Russian NUCLEAR powered cruise missile blows up. Kills 5 scientists and spreads radiation

Discussion in 'Hangar Flying' started by Doggzilla, Aug 10, 2019.

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  1. Aug 10, 2019 #1

    Doggzilla

    Doggzilla

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  2. Aug 10, 2019 #2

    Vigilant1

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    The US was developing a nuclear-powered cruise missile in the 1960s. A nuclear ramjet is dirt-simple. We abandoned it as ICBMs proved capable of doing the same mission with greater effectiveness and reliability. The US test site for the program remains mildly radioactive.

    Project PLUTO
     
  3. Aug 10, 2019 #3

    Doggzilla

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    You would think they would have learned from our previous experience.

    The whole program has been nothing but embarrassment and failures.
     
  4. Aug 11, 2019 #4

    pictsidhe

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    I thought that one of the major reasons for abandoning project pluto was that the Russians would be compeled to respond with their own version. Since they detonated the first H-bomb, the US no doubt considered them quite capable... The whole idea of a pluto and plutoski arsenal just too unpalatable.
    Sadly, the nuclear proliferation treaties are expiring and both the USA and Russia are now planning to add even more overkill for the planet. Both sides already have enough warheads to annihilate each other.
     
  5. Aug 11, 2019 #5

    Vigilant1

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    That argument is made, but I don't find it convincing. PLUTO is best thought of as a continuation of a long line of cruise missiles (Matador, Mace, Snark, etc), that the US had developed to allow for effective penetration of Soviet airspace for delivery of nuclear weapons. If PLUTO had eventually resulted in a weapon system that was better (more reliable, less costly, less subject to pre-emptive strike, etc) than ICBMs, there's no doubt in my mind we would have pursued it. Our unilateral abandonment of PLUTO would have done nothing to stop the USSR from developing their own nuclear-powered cruise missiles (we didn't even have a nuclear arms limitation construct in place--the first such talks, which would lead to SALT 1, wouldn't start until Nov 1969). ICBMs had simply proven to have higher utility, and the PLUTO program was a casualty of that.
     
    Last edited: Aug 11, 2019
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  6. Aug 11, 2019 #6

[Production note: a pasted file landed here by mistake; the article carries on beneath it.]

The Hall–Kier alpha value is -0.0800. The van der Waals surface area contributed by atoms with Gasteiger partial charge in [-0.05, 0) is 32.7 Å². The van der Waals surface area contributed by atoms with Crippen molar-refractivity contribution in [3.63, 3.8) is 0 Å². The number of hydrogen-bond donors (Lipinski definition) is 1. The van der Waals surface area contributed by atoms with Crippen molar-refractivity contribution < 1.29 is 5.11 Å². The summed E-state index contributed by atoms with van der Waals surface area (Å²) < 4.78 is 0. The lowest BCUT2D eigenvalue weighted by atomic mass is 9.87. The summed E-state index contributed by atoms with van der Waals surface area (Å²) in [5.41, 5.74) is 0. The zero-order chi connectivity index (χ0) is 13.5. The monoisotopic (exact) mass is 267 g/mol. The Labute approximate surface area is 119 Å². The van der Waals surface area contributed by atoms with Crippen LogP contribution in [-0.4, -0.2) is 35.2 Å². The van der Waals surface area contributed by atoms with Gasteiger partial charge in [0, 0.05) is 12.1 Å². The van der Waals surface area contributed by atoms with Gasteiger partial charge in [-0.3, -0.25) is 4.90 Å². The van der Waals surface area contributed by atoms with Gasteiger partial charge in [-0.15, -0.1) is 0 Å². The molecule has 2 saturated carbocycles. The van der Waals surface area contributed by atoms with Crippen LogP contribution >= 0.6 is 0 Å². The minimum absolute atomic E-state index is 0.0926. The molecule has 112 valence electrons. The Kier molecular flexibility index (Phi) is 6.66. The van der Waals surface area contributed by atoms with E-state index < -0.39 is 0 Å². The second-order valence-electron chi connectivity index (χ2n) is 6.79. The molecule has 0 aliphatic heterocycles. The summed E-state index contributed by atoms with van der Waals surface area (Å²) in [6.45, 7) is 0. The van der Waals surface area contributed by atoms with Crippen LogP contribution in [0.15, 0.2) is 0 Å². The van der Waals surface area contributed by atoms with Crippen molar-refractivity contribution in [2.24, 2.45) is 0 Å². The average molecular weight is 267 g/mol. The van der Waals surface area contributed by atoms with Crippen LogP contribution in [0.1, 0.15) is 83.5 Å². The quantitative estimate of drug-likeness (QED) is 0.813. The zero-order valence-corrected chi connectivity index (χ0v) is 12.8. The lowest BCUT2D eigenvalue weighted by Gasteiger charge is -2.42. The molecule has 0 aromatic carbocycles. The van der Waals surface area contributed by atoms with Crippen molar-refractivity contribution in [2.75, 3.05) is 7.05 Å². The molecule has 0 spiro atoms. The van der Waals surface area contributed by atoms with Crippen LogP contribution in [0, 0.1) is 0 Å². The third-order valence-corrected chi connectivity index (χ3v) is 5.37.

Aerowerx

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    Trivia:

    Q: When was the first cruise missile developed?

    A: WW1! There used to be one, the only one made IIRC, on display at the Wright-Patterson Museum. It had a highly accurate clock and altimeter. Designed to cruise along at a fixed altitude. Then after a predetermined time the wings would fall off and it would drop. Developed too late in the war to be deployed.
     
  7. Aug 11, 2019 #7

    Doggzilla

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    Thats exactly why.

    Pluto was the Airforce's equivalent to having nuclear subs patrol over the ocean. It was meant to patrol indefinitely over open ocean much like subs patrol under it. When Pluto began the Navy had not yet tested the first Polaris and its subs were almost useless. But within 3 years Polaris matured and the Navy suddenly had a fully mature system capable of firing 16 ICBMs while Pluto had not even made a single flight.

    While Pluto was still on the drawing board the US Navy built, tested, and deployed the first subs capable of firing 16 ICBMs. It was a runaway success that took only 3 years, something unimaginable by today's standards.

    Pluto was cancelled, and within 3 years after that the Navy started churning out production subs. If Pluto had continued it would have probably still been in the testing phase. So it just was not very competitive.

    The subs were such a runaway success that Pluto never had a chance. The subs had vastly more firepower, were more difficult to detect, had missiles more difficult to intercept, and for less money.
     
  8. Aug 11, 2019 #8

    Riggerrob